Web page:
We also played a favorite game:  Pirate Ships.  I love this game because students take turns at different pirate jobs that are essential for the game to work but offer practice at important motor skills (defending your ship's mast, bowling at other pirate masts, and running through the ocean to get cannon balls).  Lots of cooperation needed for this game and waiting for your favorite job!  This game helps prepare students to take turns belaying too.

TUESDAY is SNEAKER day for 3rd graders!  Two weeks in a row with all sneakers!
Oct 21
Wall Ball, throwing at hula hoop castles, and a game of Castleball again.  I'll miss seeing you for 3 weeks!

Oct 14
We have been building skills for throwing and catching over the past few weeks, and today 3rd graders applied those skills!  Students started with jumprope and hula hoop practice, then tossed a ball against the wall and caught it, and finally built castles from 6 hula hoops with two partners.  Then, kids were ready to apply those skills in Castleball.  Today was our no defense version, with the focus on throwing a the opponents' castles.  What fun the 3rd graders had!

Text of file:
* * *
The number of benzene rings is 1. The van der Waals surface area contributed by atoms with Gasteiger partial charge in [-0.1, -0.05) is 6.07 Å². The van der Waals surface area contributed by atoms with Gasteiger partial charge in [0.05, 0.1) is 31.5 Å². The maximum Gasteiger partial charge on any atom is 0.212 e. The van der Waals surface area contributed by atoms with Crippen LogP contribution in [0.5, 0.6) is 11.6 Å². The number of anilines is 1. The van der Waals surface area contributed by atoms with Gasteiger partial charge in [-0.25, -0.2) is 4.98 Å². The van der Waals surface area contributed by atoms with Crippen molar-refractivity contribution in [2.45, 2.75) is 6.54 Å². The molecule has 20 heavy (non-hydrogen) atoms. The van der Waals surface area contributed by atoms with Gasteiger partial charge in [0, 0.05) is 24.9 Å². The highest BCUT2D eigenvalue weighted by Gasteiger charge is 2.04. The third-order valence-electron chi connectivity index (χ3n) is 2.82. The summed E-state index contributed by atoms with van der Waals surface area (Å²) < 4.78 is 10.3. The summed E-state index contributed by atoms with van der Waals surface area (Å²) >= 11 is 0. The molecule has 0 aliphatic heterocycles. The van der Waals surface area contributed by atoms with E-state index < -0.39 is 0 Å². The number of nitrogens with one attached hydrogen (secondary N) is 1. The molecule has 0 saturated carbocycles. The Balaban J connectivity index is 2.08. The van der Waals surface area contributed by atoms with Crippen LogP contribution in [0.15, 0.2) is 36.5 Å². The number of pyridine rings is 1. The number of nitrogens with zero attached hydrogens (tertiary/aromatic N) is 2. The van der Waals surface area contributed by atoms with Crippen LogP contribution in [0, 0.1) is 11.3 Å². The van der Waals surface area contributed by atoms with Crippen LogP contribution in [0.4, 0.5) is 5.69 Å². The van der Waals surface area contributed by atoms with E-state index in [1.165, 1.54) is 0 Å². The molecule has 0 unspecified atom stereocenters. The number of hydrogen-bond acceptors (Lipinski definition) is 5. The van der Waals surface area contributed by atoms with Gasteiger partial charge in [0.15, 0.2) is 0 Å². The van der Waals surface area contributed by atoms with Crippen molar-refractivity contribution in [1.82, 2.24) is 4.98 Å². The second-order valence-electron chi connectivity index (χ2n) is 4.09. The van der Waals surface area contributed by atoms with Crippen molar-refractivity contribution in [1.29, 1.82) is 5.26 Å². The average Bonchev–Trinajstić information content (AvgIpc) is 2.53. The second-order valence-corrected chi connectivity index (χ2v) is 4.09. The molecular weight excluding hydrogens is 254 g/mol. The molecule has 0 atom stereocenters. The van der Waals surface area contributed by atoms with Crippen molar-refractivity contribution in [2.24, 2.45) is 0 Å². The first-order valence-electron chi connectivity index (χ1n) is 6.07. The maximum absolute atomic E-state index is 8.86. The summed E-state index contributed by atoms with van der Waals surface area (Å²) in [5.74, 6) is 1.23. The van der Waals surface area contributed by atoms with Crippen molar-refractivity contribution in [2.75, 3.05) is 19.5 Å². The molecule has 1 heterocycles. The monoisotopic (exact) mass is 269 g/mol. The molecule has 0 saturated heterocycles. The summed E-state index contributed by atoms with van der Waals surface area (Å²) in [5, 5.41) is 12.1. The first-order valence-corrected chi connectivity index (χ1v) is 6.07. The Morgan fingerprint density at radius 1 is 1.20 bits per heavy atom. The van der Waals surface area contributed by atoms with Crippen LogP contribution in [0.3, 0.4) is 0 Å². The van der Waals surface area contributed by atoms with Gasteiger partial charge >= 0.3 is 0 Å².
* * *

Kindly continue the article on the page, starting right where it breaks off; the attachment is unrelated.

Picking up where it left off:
Sept 23
This is our third lesson focused on Building Community.  I'm still establishing how I want to see children working together and playing games.  Children had Hula Hooping or Jumproping as Entering Activities.  Then, we gathered at the center circle.  I praised children who picked spots on the circle that were away from their buddies in class and gave a count of 5 for children who had not thought of this to pick a new spot.  We continued with our regular Warm Up.  I had a chance during the warm up to privately tell a few children that I had videoed games played the week before and seen that they were down on the floor often.  I gave them the clear expectation that they needed to stay on their feet for games.  I prepared children for tossing and catching with a partner, with direction instructions for how to catch (thumbs together, fingers point up if ball is coming at chest or higher; and pinkies point in, fingers point down for a ball arriving at the waist or below).  I demonstrated an underhand toss to a student and provided the challenge for the tosser to make adjustments if the partner was not catching his or her toss.  The emphasis was on making the ball easy for the partner to catch.  I paired children with another child in class who I supposed they did not often work and had pairs tossing and catching together.  Then children rated how many of their tosses the partner caught.  I challenged children to make the next 10 tosses catchable by their partner.  Several children in each class are quite skilled at quickly noticing what is working and making adjustments so that the partner increased the chance of catching the next toss.  Nice to see!